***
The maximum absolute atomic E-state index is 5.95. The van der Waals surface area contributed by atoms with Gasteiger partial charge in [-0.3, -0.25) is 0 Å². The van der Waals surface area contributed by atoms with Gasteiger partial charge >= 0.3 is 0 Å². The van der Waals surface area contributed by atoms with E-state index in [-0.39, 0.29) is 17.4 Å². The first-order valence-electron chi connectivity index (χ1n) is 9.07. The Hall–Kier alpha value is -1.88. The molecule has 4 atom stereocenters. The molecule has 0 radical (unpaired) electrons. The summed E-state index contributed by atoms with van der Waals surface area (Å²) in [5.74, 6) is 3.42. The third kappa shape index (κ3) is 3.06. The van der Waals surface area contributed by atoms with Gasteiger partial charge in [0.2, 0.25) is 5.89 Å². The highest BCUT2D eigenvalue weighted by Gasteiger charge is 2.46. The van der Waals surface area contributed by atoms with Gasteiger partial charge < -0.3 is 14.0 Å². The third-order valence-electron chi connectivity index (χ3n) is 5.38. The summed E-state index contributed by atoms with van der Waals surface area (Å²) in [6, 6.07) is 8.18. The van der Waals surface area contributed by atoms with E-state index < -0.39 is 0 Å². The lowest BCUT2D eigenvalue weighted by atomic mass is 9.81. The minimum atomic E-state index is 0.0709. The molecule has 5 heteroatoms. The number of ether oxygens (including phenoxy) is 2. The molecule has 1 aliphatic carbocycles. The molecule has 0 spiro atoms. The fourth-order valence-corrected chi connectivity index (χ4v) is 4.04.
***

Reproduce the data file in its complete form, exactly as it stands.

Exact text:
The maximum absolute atomic E-state index is 5.95. The van der Waals surface area contributed by atoms with Gasteiger partial charge in [-0.3, -0.25) is 0 Å². The van der Waals surface area contributed by atoms with Gasteiger partial charge >= 0.3 is 0 Å². The van der Waals surface area contributed by atoms with E-state index in [-0.39, 0.29) is 17.4 Å². The first-order valence-electron chi connectivity index (χ1n) is 9.07. The Hall–Kier alpha value is -1.88. The molecule has 4 atom stereocenters. The molecule has 0 radical (unpaired) electrons. The summed E-state index contributed by atoms with van der Waals surface area (Å²) in [5.74, 6) is 3.42. The third kappa shape index (κ3) is 3.06. The van der Waals surface area contributed by atoms with Gasteiger partial charge in [0.2, 0.25) is 5.89 Å². The highest BCUT2D eigenvalue weighted by Gasteiger charge is 2.46. The van der Waals surface area contributed by atoms with Gasteiger partial charge < -0.3 is 14.0 Å². The third-order valence-electron chi connectivity index (χ3n) is 5.38. The summed E-state index contributed by atoms with van der Waals surface area (Å²) in [6, 6.07) is 8.18. The van der Waals surface area contributed by atoms with E-state index < -0.39 is 0 Å². The lowest BCUT2D eigenvalue weighted by atomic mass is 9.81. The minimum atomic E-state index is 0.0709. The molecule has 5 heteroatoms. The number of ether oxygens (including phenoxy) is 2. The molecule has 1 aliphatic carbocycles. The molecule has 0 spiro atoms. The fourth-order valence-corrected chi connectivity index (χ4v) is 4.04.